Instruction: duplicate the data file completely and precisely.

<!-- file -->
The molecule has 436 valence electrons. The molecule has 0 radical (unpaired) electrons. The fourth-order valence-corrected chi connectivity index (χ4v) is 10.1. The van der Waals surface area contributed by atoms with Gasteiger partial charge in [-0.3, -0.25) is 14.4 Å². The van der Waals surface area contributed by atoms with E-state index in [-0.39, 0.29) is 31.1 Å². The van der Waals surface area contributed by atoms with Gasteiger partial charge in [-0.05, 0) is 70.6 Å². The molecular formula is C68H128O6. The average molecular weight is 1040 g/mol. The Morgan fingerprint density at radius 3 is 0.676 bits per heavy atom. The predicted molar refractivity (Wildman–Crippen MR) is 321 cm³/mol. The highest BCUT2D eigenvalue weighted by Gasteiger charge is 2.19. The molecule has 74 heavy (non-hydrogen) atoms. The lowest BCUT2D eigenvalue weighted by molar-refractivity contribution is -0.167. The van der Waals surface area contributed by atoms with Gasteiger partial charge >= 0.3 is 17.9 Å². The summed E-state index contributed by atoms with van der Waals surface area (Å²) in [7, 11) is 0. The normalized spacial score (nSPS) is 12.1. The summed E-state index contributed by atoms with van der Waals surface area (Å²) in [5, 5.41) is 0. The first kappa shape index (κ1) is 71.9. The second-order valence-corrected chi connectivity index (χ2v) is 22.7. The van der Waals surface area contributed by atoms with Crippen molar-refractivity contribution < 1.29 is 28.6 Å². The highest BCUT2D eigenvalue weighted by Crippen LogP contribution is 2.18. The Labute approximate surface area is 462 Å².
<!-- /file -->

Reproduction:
The molecule has 436 valence electrons. The molecule has 0 radical (unpaired) electrons. The fourth-order valence-corrected chi connectivity index (χ4v) is 10.1. The van der Waals surface area contributed by atoms with Gasteiger partial charge in [-0.3, -0.25) is 14.4 Å². The van der Waals surface area contributed by atoms with E-state index in [-0.39, 0.29) is 31.1 Å². The van der Waals surface area contributed by atoms with Gasteiger partial charge in [-0.05, 0) is 70.6 Å². The molecular formula is C68H128O6. The average molecular weight is 1040 g/mol. The Morgan fingerprint density at radius 3 is 0.676 bits per heavy atom. The predicted molar refractivity (Wildman–Crippen MR) is 321 cm³/mol. The highest BCUT2D eigenvalue weighted by Gasteiger charge is 2.19. The molecule has 74 heavy (non-hydrogen) atoms. The lowest BCUT2D eigenvalue weighted by molar-refractivity contribution is -0.167. The van der Waals surface area contributed by atoms with Gasteiger partial charge >= 0.3 is 17.9 Å². The summed E-state index contributed by atoms with van der Waals surface area (Å²) in [7, 11) is 0. The normalized spacial score (nSPS) is 12.1. The summed E-state index contributed by atoms with van der Waals surface area (Å²) in [5, 5.41) is 0. The first kappa shape index (κ1) is 71.9. The second-order valence-corrected chi connectivity index (χ2v) is 22.7. The van der Waals surface area contributed by atoms with Crippen molar-refractivity contribution < 1.29 is 28.6 Å². The highest BCUT2D eigenvalue weighted by Crippen LogP contribution is 2.18. The Labute approximate surface area is 462 Å².